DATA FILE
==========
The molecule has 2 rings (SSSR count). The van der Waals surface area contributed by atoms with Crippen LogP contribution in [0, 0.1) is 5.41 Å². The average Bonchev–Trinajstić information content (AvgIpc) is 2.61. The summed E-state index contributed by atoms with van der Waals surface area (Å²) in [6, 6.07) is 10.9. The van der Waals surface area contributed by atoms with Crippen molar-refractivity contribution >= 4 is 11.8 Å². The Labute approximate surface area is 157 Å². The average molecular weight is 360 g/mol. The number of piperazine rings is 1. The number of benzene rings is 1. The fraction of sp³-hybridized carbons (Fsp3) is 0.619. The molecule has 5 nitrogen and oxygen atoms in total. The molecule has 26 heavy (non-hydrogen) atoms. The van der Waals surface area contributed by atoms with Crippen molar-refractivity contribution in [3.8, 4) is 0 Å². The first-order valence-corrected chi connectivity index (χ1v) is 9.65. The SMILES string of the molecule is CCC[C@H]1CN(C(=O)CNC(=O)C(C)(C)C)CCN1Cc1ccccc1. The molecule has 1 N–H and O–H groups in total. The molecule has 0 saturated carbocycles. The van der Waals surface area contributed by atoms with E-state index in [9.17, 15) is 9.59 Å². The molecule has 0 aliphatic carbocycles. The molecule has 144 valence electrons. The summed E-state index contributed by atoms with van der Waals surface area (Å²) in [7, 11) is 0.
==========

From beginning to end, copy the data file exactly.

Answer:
The molecule has 2 rings (SSSR count). The van der Waals surface area contributed by atoms with Crippen LogP contribution in [0, 0.1) is 5.41 Å². The average Bonchev–Trinajstić information content (AvgIpc) is 2.61. The summed E-state index contributed by atoms with van der Waals surface area (Å²) in [6, 6.07) is 10.9. The van der Waals surface area contributed by atoms with Crippen molar-refractivity contribution >= 4 is 11.8 Å². The Labute approximate surface area is 157 Å². The average molecular weight is 360 g/mol. The number of piperazine rings is 1. The number of benzene rings is 1. The fraction of sp³-hybridized carbons (Fsp3) is 0.619. The molecule has 5 nitrogen and oxygen atoms in total. The molecule has 26 heavy (non-hydrogen) atoms. The van der Waals surface area contributed by atoms with Crippen molar-refractivity contribution in [3.8, 4) is 0 Å². The first-order valence-corrected chi connectivity index (χ1v) is 9.65. The SMILES string of the molecule is CCC[C@H]1CN(C(=O)CNC(=O)C(C)(C)C)CCN1Cc1ccccc1. The molecule has 1 N–H and O–H groups in total. The molecule has 0 saturated carbocycles. The van der Waals surface area contributed by atoms with E-state index in [9.17, 15) is 9.59 Å². The molecule has 0 aliphatic carbocycles. The molecule has 144 valence electrons. The summed E-state index contributed by atoms with van der Waals surface area (Å²) in [7, 11) is 0.